Apr 08, 2011
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OILSEEDS: U.S. soybean exports for 2010/11 are projected down 10 million bushels from last month. The slower-than-expected shipment pace through March combined with increased export competition resulting from larger crops for Brazil and Paraguay leave U.S. exports projected at 1.58 billion bushels. Although there are no changes in the U.S. soybean meal supply and demand projections, the soybean crush is reduced 5 million bushels to 1.65 billion 2011 reported in the March 31 Prospective Plantings report. Residual use is raised based on indications from the March 31 Grain Stocks report. U.S. soybean ending stocks remain unchanged at 140 million bushels.
The U.S. season-average soybean price range is projected at $11.25 to $11.75 per bushel, up 15 cents on the bottom and down 35 cents on the top of the range. Soybean meal prices are forecast at $340 to $360 per short ton, down 10 dollars on the top of the range. The soybean oil price is projected at 53 to 55 cents per pound, up 1.5 cents on the bottom and down 0.5 cents on the top of the range.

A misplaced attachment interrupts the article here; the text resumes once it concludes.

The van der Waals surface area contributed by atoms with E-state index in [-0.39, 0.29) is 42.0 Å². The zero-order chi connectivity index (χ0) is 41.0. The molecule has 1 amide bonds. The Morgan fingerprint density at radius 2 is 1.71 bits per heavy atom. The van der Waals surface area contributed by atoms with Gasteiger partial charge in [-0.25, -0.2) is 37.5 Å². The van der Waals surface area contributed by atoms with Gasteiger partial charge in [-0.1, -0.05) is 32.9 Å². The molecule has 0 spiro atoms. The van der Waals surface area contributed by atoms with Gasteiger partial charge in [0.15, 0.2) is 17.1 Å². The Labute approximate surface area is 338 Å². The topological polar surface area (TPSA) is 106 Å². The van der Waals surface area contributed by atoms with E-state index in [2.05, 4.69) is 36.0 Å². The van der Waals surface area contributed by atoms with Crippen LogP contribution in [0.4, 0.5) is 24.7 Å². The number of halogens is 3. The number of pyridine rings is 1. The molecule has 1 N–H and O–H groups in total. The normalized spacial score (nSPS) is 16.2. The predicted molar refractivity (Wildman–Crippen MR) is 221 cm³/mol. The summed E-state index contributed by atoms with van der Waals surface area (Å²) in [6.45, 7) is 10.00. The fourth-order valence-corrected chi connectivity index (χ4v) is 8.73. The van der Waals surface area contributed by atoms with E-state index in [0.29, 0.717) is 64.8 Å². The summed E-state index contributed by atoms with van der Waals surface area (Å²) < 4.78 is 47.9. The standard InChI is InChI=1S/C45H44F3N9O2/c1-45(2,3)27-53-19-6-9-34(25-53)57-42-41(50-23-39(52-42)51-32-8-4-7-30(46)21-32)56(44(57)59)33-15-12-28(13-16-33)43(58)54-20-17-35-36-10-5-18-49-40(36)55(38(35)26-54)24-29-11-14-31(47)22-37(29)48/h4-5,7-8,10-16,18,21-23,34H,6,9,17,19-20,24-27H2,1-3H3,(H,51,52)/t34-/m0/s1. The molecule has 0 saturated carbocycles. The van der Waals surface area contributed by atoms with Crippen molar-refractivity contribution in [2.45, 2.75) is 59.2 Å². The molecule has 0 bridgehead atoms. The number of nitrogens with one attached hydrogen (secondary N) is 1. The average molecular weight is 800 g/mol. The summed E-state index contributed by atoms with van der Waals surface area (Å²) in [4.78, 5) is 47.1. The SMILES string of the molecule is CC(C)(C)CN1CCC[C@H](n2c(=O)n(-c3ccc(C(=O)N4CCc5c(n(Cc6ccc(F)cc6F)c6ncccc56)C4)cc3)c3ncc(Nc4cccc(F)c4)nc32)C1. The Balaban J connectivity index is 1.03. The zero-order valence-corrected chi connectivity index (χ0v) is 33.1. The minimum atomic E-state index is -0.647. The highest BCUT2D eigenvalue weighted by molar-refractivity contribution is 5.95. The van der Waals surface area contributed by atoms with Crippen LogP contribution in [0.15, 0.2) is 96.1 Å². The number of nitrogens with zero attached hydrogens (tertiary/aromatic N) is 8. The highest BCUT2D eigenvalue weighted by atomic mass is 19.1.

Global oilseed production for 2010/11 is projected at 447 million tons, up 2.8 million tons from last month. Higher soybean, sunflowerseed, and rapeseed production more than offsets lower cottonseed production. Global soybean production is increased 2.6 million tons to 261 million. Soybean production for Brazil is projected at a record 72.0 million tons, up 2 million from last month as ample moisture and favorable late-season weather in the southern states improved yield prospects. Soybean production for Paraguay is projected at 8.1 million tons, up 0.6 million, also based on higher yields. Global rapeseed production is raised 0.2 million tons to 58.6 million due to increased output in Russia. Global sunflowerseed production is projected higher as increased production in Argentina and Turkey more than offset reductions for India and Russia. Other changes include reduced cottonseed production for Pakistan and Turkey, and higher cottonseed production for Brazil. Malaysia palm oil production is reduced 0.5 million tons to 17.5 million due to lower-than-expected yields.